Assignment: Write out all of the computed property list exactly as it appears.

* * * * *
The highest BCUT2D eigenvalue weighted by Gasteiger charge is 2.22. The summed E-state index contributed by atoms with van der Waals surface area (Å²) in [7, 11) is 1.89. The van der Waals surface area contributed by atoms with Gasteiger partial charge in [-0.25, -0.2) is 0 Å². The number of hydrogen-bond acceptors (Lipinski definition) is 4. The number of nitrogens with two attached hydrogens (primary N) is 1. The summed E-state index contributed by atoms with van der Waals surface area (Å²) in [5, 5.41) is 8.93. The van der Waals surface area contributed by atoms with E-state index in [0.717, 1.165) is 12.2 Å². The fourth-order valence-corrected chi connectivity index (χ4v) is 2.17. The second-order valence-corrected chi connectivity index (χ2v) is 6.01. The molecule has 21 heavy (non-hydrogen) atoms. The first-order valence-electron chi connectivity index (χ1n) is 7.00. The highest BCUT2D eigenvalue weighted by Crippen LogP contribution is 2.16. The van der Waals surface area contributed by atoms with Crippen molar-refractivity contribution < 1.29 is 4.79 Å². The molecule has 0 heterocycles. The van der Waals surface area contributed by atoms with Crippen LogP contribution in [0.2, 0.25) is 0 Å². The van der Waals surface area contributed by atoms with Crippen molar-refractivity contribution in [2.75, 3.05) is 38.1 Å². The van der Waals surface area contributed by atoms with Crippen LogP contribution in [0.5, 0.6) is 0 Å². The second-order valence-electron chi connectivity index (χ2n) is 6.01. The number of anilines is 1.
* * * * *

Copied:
The highest BCUT2D eigenvalue weighted by Gasteiger charge is 2.22. The summed E-state index contributed by atoms with van der Waals surface area (Å²) in [7, 11) is 1.89. The van der Waals surface area contributed by atoms with Gasteiger partial charge in [-0.25, -0.2) is 0 Å². The number of hydrogen-bond acceptors (Lipinski definition) is 4. The number of nitrogens with two attached hydrogens (primary N) is 1. The summed E-state index contributed by atoms with van der Waals surface area (Å²) in [5, 5.41) is 8.93. The van der Waals surface area contributed by atoms with E-state index in [0.717, 1.165) is 12.2 Å². The fourth-order valence-corrected chi connectivity index (χ4v) is 2.17. The second-order valence-corrected chi connectivity index (χ2v) is 6.01. The molecule has 21 heavy (non-hydrogen) atoms. The first-order valence-electron chi connectivity index (χ1n) is 7.00. The highest BCUT2D eigenvalue weighted by Crippen LogP contribution is 2.16. The van der Waals surface area contributed by atoms with Crippen molar-refractivity contribution < 1.29 is 4.79 Å². The molecule has 0 heterocycles. The van der Waals surface area contributed by atoms with Crippen LogP contribution in [0.2, 0.25) is 0 Å². The van der Waals surface area contributed by atoms with Crippen molar-refractivity contribution in [2.75, 3.05) is 38.1 Å². The van der Waals surface area contributed by atoms with Crippen LogP contribution in [0.5, 0.6) is 0 Å². The second-order valence-electron chi connectivity index (χ2n) is 6.01. The number of anilines is 1.